The standard Python interpreter also supports an interactive mode in which it acts as a kind of shell: expressions can be entered one at a time, and the result of their evaluation is seen immediately. This is a boon for those learning the language and experienced developers alike: snippets of code can be tested in interactive mode before integrating them into a proper program. As well, the Python shell is often used to interactively perform system tasks, such as modifying files.
Python also includes a unit testing framework for creating exhaustive test suites. While static typing aficionados see this as a replacement for a static type-checking system, Python programmers largely do not share this view.
Standard Python does not support continuations, and according to Guido van Rossum, never will. However, better support for coroutine-like functionality is planned, by extending Python's generators 
- Python – The reference implementation, also known as CPython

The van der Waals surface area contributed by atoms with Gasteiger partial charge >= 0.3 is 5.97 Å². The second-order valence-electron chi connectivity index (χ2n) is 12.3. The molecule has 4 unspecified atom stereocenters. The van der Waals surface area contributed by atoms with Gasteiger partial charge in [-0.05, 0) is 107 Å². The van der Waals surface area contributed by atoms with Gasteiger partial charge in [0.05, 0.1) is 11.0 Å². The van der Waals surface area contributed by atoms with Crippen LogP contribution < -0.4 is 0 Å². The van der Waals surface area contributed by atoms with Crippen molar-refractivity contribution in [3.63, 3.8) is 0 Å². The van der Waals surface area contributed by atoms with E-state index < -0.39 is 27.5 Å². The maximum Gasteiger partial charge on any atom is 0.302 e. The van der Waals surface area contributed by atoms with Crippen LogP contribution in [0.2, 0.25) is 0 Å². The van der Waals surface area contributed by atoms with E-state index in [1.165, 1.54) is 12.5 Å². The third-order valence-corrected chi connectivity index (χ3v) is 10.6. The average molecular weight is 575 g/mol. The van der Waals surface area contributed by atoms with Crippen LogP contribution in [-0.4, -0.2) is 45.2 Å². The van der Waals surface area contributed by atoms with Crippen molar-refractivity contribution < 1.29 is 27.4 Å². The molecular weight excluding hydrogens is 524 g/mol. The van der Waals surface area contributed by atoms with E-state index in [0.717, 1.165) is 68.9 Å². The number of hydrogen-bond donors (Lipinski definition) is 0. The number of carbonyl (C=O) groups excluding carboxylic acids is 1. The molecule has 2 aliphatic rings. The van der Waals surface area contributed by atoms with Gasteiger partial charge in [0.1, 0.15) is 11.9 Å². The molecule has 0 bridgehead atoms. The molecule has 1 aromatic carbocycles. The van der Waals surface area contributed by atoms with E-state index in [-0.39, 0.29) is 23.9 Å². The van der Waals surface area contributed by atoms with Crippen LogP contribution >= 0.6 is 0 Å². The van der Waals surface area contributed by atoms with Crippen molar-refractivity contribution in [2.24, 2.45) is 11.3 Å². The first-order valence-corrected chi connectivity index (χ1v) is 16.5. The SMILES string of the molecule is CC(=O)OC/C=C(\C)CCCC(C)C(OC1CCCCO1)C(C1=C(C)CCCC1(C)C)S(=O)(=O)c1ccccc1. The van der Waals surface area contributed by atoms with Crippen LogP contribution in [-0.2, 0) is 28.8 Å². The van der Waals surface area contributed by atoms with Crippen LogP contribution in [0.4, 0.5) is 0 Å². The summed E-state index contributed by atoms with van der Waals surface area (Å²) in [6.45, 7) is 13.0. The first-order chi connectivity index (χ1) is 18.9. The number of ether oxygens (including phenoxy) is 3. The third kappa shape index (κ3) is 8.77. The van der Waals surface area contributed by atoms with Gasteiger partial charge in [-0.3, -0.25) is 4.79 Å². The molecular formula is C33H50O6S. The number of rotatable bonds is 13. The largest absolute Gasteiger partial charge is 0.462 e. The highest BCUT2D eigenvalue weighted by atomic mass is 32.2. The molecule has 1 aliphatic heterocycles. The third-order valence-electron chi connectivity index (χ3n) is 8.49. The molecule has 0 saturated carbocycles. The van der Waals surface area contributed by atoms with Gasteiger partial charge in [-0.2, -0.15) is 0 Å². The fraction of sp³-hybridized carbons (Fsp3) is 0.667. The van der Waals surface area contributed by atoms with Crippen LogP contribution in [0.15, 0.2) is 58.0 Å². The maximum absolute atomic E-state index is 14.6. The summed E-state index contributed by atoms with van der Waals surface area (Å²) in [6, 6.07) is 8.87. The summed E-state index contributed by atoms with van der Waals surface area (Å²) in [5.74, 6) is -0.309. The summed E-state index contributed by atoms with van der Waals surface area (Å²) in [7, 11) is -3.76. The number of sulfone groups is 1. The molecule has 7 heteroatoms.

- Jython – Python coded in Java
IronPython – Python for .NET and Mono platforms
- Boo – Python-based but with static typing, for .NET and Mono
- Stackless Python - Python with coroutines
- Psyco - not an implementation, but JIT compiler for CPython
PyPy – Python coded in Python
- Parrot – Virtual machine being developed mainly as the runtime for Perl 6, but with the intent to also support dynamic languages like Python, Ruby, Tcl, etc. Can currently execute a subset of Python
- Logix – Python alternate front-end with macros
- Movable Python- An alternative distribution of CPython for Windows. It can run off a USB stick and provides a Portable Programming Environment.